Leah Looks At: “Bad People” by Craig Wallwork
In this thriller, Craig Wallwork drags the reader through an emotional gamut.
(Hint: the reader = This reader)
What I first imagined would be a thick patina of overused and weary tropes soon evolved into something that I did not expect. May I remind you that I don’t read much detective/noir. I watch it, but don’t spend a great amount of my time in that genre.
The novel opens with Alex Palmer, the ever observant author as he investigates the rural area of Stormer Hill and its growing caseload of missing children for inclusion in an upcoming novel. He is paired with Tom Nolan, the detective assigned to the case. Nolan eyes Palmer with suspicion – as does most of the town, not wanting this hotshot author to turn a profit from the sorrows that have struck the tightly-knit community. A lovable and sweet custodian acts upon misguided good intentions that carry a steep cost.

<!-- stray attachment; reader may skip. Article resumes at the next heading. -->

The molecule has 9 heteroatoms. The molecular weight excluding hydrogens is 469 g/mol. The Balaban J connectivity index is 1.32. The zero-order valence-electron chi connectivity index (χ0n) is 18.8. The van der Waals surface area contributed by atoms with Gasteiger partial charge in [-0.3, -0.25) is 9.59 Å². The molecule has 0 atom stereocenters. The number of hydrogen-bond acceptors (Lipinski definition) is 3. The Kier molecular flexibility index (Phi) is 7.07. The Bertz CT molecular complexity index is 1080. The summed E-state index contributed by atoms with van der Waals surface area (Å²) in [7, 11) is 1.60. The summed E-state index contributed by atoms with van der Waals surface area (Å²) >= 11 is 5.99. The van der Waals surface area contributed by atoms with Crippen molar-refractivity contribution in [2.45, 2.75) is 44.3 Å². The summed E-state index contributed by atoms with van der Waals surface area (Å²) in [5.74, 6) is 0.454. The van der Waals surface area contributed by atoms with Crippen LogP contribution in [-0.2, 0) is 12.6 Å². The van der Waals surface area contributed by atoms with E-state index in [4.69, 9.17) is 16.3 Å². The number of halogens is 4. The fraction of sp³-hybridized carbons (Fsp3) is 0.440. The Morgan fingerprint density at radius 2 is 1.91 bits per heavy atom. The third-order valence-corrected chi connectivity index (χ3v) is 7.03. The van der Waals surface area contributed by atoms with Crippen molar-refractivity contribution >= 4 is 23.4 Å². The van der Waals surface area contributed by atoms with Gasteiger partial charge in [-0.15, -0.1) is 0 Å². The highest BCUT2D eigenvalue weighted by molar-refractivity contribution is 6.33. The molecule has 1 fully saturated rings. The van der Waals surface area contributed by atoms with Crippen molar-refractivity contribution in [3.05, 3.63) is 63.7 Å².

Here I’m going to refer to a recent post on Twitter from author S. P. Miskowski:
“There are no tropes a writer should “never use.” It isn’t the idea or the premise or the trope. It’s what you do with it that makes it brilliant or meh. If it’s brilliant, your spin on it made it so. If it’s meh, you didn’t do your job well that day.”
Thank you for stating that much more succinctly than I.
Tropes are mentioned here, as I would come across the beginning of one, become disheartened, disappointed, always fearing the worst. Had the lowest of hanging fruits been harvested in the creation of this tale? This led to me closing the book in frustration a few times. Fortunately my fears were unfounded and my persistence was soon rewarded.
This work was presented to me as a mere crime/noir detective novel, but in the process I traversed some very familiar territory and suspenseful sights that leaned heavily towards horror. As our favorite entries often do, the lines have been blurred through any distinct genres. I appreciate the creativity in playing with tropes along with the strong imagery Craig presents to his readers. Let’s be honest, Heironymous Bosch and mentions of the occult are always a welcome touch. I am eager to witness the further adventures of Tom Nolan.
Read outside your preferred genre, they say. You may not be travelling very far, after all.
Just a reminder that you can also catch up with S.P.’s Skillute Cycle HERE